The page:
Today is World Human Rights Day. This marks the final day of the 16 Days of Activism, which began on November 25 with International Day for the Elimination of Violence against Women. The 16 days of Activism is a UN campaign to raise awareness about gender based violence, challenge discriminatory attitudes and call for improved laws and services to end violence against women.
So how did the 16 Days of activism come about? On November 25, 1960, three political activist sisters: Patricia, Minerva and Maria Teresa Mirabel, who had long opposed the cruelty and violence of the Trujillo dictatorship in the Dominican Republic, were clubbed to death and dumped at the bottom of a cliff by Trujillo’s secret police.
The Mirabel sisters became symbols of the feminine resistance. In commemoration of their deaths, 25 November was declared International Day for the Elimination of Violence against Women in Latin America in 1980. This day was formally recognized by the United Nations in 1999.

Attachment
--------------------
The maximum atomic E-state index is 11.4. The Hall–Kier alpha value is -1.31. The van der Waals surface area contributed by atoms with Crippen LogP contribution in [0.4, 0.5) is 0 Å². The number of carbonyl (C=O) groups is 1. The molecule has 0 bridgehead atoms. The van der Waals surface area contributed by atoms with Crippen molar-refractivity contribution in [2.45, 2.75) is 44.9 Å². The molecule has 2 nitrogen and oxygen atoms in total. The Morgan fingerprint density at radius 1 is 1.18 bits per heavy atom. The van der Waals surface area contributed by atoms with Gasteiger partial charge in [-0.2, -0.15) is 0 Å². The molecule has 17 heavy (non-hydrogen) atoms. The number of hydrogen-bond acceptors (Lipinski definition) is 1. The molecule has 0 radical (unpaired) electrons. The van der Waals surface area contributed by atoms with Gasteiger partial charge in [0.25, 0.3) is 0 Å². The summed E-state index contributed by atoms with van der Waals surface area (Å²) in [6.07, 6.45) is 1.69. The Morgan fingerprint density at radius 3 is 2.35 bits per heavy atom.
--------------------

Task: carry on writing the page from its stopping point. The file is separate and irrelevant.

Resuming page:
In 1991, the Centre for Women’s Global Leadership called for a campaign of 16 Days of Activism against gender based violence.
One in three women experience violence in their lifetime. It happens in every country and every society. It happens at home, in schools, on the streets, at work, on the internet and in refugee camps. It happens during war and in the absence of war. Too often it is normalized and goes unpunished.
No matter where violence against women happens, what form it takes and whom it impacts, it must be stopped. The UN Sustainable Development Goal – to leave no one behind – cannot be fulfilled without ending violence against women.
The statistics for domestic violence in Australia for 2018 are very scary. Most of this violence is against women. Since 1 January 2018, 72 women have been killed as a result of domestic violence. There have also been 20 children killed this year as a result of domestic violence. Clearly these figures are not acceptable and that is why initiatives like the 16 Days of Activism are so important to raise awareness of this situation.
Mary’s House is very proud to be offering one solution to supporting women and children who are escaping domestic violence and who need to find refuge and safety. Without our community and their ongoing support there would not be a Mary’s House. We are also grateful to be part of a wider community of services who are active in offering support together with a range of services and education programs aimed at changing attitudes to domestic and family violence.
I would like to take this opportunity to thank you for being part of the Mary’s House community and supporting us through 2018. I wish you a happy and safe Christmas and New Year.